Other new additions to the gameplay make Disgaea D2 more accessible to a larger audience. Oftentimes, gamers don’t have time for the traditional “grind” of a JRPG. A new feature called the Cheat Shop helps eliminate that grind by allowing players to manipulate the amount of experience, Mana, weapon mastery, etc., they get in battle. Not only does this potentially reduce the amount of time a player could be stuck on a certain stage, but it also aids in leveling new characters, gathering large amounts of HL (currency), and managing post-game content for those who haven’t had enough. Another addition is the Demon Dojo, which helps accelerate the growth of a single stat on each character. The best part about the Demon Dojo is the more you use it, the better the system becomes; practically growing with your characters and allowing for some incredible stat increases.

I’d be remiss if I failed to mention the infinite amount of replayability that Disgaea D2 carries. Along with the re-playable story missions and the limitless, randomly generated Item Sea levels, D2 packs some of the best post-game content offered in video games. While an initial play-through might clock in at modest 40-50 hours, the 9999 “level-cap”, New Game Plus, and infinite Item Sea levels will keep you away from the outside world for weeks.


The Disgaea series just recently started with using HD sprites as character models and as such, they look great. Each character is detailed, colorful and distinct. The team attack animations are done very well and are always a joy to watch. The environments, while seemingly less cluttered than past games, fail to bring it to the next level in terms of pure graphics. Don’t buy Disgaea D2 expecting to get Ni No Kuni quality graphics. That being said, Disgaea has never made its name in that department anyway. The focus is entirely on the gameplay, which is not a negative in my book.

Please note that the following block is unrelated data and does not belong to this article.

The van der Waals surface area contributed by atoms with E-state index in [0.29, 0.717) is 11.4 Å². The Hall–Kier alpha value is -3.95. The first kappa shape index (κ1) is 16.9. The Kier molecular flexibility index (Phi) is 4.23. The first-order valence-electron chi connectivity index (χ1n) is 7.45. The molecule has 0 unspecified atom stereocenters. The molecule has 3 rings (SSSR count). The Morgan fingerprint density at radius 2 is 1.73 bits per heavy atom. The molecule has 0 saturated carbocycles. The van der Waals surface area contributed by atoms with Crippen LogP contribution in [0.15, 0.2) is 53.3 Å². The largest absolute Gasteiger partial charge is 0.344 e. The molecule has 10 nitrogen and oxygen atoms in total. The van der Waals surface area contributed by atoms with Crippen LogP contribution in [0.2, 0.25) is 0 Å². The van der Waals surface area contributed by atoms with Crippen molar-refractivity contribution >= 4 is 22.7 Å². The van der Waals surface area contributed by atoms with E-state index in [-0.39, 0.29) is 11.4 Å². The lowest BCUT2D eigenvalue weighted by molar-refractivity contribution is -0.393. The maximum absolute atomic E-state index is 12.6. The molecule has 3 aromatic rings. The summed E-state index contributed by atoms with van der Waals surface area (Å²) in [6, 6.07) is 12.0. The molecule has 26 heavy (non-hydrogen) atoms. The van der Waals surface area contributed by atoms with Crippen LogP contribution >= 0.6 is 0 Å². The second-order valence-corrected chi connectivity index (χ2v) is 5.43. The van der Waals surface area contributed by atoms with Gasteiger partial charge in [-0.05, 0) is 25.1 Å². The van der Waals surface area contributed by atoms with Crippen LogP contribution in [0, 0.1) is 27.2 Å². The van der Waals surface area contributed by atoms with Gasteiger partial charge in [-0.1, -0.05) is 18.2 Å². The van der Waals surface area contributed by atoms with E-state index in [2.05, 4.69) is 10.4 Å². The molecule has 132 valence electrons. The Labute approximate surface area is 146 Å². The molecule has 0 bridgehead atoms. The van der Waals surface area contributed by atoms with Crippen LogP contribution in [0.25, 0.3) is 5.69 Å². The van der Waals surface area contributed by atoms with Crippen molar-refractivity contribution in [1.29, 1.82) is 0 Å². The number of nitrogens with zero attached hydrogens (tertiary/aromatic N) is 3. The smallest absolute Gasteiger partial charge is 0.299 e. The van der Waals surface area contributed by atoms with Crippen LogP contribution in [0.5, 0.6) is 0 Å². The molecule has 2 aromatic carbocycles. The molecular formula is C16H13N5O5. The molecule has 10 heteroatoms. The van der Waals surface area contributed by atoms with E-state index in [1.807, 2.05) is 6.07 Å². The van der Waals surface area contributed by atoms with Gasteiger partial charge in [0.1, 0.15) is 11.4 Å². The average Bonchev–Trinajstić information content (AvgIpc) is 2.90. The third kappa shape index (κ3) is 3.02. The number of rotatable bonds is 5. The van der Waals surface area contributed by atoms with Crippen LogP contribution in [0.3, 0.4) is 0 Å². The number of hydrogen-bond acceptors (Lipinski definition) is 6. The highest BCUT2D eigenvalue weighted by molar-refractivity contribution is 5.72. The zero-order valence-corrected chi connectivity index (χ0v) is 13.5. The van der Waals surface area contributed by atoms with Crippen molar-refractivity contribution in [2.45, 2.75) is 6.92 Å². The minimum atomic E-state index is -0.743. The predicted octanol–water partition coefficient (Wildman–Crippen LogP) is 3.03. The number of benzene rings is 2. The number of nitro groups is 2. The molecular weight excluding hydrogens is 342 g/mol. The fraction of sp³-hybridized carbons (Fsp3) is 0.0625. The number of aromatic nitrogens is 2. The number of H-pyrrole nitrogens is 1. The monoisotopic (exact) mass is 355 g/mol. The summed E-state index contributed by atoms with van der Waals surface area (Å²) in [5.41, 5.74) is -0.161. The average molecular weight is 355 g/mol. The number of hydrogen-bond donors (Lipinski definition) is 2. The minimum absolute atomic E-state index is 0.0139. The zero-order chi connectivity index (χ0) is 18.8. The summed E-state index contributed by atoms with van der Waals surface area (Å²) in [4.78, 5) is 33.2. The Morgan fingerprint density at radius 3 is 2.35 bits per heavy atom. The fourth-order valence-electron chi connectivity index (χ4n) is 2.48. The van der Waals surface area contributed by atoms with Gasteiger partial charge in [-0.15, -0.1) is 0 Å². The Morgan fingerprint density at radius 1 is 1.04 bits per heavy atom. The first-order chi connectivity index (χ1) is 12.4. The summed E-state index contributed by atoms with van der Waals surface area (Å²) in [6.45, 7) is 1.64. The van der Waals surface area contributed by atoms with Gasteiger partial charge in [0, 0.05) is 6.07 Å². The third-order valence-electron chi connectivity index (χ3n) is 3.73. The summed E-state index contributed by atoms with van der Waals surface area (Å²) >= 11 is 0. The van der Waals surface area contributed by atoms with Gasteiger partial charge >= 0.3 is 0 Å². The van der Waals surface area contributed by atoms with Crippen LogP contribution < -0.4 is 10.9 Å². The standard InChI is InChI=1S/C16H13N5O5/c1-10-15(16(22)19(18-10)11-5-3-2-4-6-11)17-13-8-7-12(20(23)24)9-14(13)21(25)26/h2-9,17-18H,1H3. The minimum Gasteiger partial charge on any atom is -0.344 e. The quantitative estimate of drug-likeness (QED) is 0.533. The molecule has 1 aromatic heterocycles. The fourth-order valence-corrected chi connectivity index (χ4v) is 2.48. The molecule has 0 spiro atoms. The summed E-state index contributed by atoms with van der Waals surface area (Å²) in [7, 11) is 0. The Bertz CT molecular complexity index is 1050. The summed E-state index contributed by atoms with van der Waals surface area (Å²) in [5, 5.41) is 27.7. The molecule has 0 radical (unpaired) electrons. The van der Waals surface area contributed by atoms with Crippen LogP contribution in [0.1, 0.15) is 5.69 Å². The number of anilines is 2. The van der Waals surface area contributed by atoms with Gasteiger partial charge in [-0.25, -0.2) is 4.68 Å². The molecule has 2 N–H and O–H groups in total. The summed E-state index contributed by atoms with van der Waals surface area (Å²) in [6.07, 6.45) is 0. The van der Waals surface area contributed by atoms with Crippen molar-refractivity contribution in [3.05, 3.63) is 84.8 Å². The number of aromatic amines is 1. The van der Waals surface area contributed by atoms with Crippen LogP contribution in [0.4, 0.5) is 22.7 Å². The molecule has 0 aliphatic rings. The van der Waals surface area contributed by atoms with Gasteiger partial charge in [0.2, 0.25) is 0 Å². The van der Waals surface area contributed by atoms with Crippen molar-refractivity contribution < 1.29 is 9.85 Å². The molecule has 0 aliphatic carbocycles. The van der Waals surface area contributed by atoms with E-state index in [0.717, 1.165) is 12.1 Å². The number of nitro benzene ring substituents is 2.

One major thing any JRPG fan will say is important in terms of audio is the ability to change to Japanese voice actors. Luckily, Disgaea D2 allows for just that. If you prefer the English set of voice actors, they do a wonderful job in translating the inflections and connotations to the Western audience. The background music is good, but not great. Overall, Disgaea D2 does enough to get by, but does not take it to the next level in terms of audio.

This game is single player only.


Japanese tactical RPG’s are a niche of a niche, a genre that often gets overlooked in today’s Western market. Despite this fact, the team at Nippon Ichi Software continues to produce outstanding products; continually outperforming their competitors and our expectations. Disgaea D2: A Brighter Darkness could rest on its laurels, staying safe and re-hashing the same formula over and over again, but instead they expand upon and shape their core principles to near perfection. With every iteration, the Disgaea series has grown and evolved. Not only is Disgaea D2 the best Disgaea yet, it is one of the best RPG’s of 2013. I really could not recommend this game enough.